Molecular Self-assembly-Based Language Generation Using the Hypernetwork Model: Design of DNA Intelligence Magazine, vol.3, no.3, pp.49-63, 2008. [4] Zhang, B.-T. and Park, C.-H., Self-assembling.-H., Lee, E.-S. and Zhang, B.-T., A hypernetwork memory-Based model of sentence learning and generation

  10. Molecular Rectification in a Metal-Insulator-Metal Junction Based on Self-Assembled Monolayers

    E-Print Network [OSTI]

    Jacobs, Heiko O.

    Molecular Rectification in a Metal-Insulator-Metal Junction Based on Self-Assembled Monolayers Received April 8, 2002 Abstract: An electrical junction formed by mechanical contact between two self-assembled. The hypothesis underlying this design is based on the relative energies of the highest occupied molecular orbital

  11. On Self-Assembling Graphs in vitro The Molecular Computing Group

    E-Print Network [OSTI]

    Deaton, Russell J.

    On Self-Assembling Graphs in vitro The Molecular Computing Group Max H. Garzon, Rusell J. Deaton in vitro by self-regulating molecular processes. This type of structure, the so-called automatic graphs how the navigator can be implemented as a moleculethat directs the self-assembly process to build

  12. Hydrotropic salt promotes anionic surfactant self-assembly into vesicles and ultralong fibers

    E-Print Network [OSTI]

    Huang, Jianbin

    Hydrotropic salt promotes anionic surfactant self-assembly into vesicles and ultralong fibers November 2011 Available online 6 December 2011 Keywords: Surfactant self-assembly Hydrotropic salt Fiber dodecylbenzene sulfo- nate, SDBS) and a hydrotropic salt (benzylamine hydrochloride, BzCl) in aqueous solution

  13. Lithographically induced self-assembly of periodic polymer micropillar Stephen Y. Choua)

    E-Print Network [OSTI]

    importance to science and technology. Technologi- cally, self-assembly promises not only low cost and highLithographically induced self-assembly of periodic polymer micropillar arrays Stephen Y. Choua by placing a second plate called a mask a distance above the polymer film. The pillars, formed by rising

  14. Novel Polymer Patterns Formed by Lithographically Induced Self-Assembly (LISA)

    E-Print Network [OSTI]

    Novel Polymer Patterns Formed by Lithographically Induced Self-Assembly (LISA) Lei Chen,* Lei, 2004 A variety of self-assembly patterns, e.g., concentric rings, rods, and pillars, in polymer thin of the LISA patterns are controlled by many operation factors, such as the choice of the polymers, mask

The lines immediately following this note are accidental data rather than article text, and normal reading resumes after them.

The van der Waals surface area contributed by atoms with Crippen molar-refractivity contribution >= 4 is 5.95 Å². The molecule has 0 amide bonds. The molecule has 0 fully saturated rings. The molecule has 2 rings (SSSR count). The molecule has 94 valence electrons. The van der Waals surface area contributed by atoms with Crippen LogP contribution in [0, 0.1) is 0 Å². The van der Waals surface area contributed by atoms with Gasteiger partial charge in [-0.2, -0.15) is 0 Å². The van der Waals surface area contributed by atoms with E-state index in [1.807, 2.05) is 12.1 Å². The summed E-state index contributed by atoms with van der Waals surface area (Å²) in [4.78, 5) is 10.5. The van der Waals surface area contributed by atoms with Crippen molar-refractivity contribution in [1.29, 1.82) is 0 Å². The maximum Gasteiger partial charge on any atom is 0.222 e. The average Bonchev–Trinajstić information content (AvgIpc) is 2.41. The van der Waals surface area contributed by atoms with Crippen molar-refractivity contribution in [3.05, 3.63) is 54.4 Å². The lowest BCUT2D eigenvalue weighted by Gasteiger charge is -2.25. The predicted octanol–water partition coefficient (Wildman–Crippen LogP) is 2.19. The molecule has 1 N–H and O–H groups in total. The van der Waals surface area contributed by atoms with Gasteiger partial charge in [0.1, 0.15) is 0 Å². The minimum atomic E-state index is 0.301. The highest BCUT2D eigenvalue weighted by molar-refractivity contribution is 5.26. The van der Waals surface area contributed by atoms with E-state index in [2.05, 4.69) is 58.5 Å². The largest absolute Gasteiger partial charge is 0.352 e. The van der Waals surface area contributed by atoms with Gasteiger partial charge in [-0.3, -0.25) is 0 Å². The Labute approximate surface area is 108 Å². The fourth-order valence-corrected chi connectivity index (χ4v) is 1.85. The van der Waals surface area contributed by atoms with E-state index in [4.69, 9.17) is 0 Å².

15. Self-Assembly, Molecular Ordering, and Charge Mobility in Solution-Processed Ultrathin Oligothiophene Films

    SciTech Connect (OSTI)

    Murphy,A.; Chang, P.; VanDyke, P.; Liu, J.; Frechet, J.; Subramanian, V.; Delongchamp, D.; Sambasivan, S.; Fischer, D.; Lin, E.

    2005-01-01

    Symmetrical {alpha}, {omega}-substituted quarter-(T4), penta-(T5), sexi-(T6), and heptathiophene (T7) oligomers containing thermally removable aliphatic ester solubilizing groups were synthesized, and their UV-vis and thermal characteristics were compared. Spun-cast thin films of each oligomer were examined with atomic force microscopy and near-edge X-ray absorption fine structure spectroscopy to evaluate the ability of the material to self-assemble from a solution-based process while maintaining complete surface coverage. Films of the T5-T7 oligomers self-assemble into crystalline terraces after thermal annealing with higher temperatures required to affect this transformation as the size of the oligomers increases. A symmetrical {alpha}, {omega}-substituted sexithiophene (T6-acid) that reveals carboxylic acids after thermolysis was also prepared to evaluate the effect of the presence of hydrogen-bonding moieties. The charge transport properties for these materials evaluated in top-contact thin film transistor devices were found to correlate with the observed morphology of the films. Therefore, the T4 and the T6-acid performed poorly because of incomplete surface coverage after thermolysis, while T5-T7 exhibited much higher performance as a result of molecular ordering. Increases in charge mobility correlated to increasing conjugation length with measured mobilities ranging from 0.02 to 0.06 cm2/(V{center_dot}s). The highest mobilities were measured when films of each oligomer had an average thickness between one and two monolayers, indicating that the molecules become exceptionally well-ordered during the thermolysis process. This unprecedented ordering of the solution-cast molecules results in efficient charge mobility rarely seen in such ultrathin films.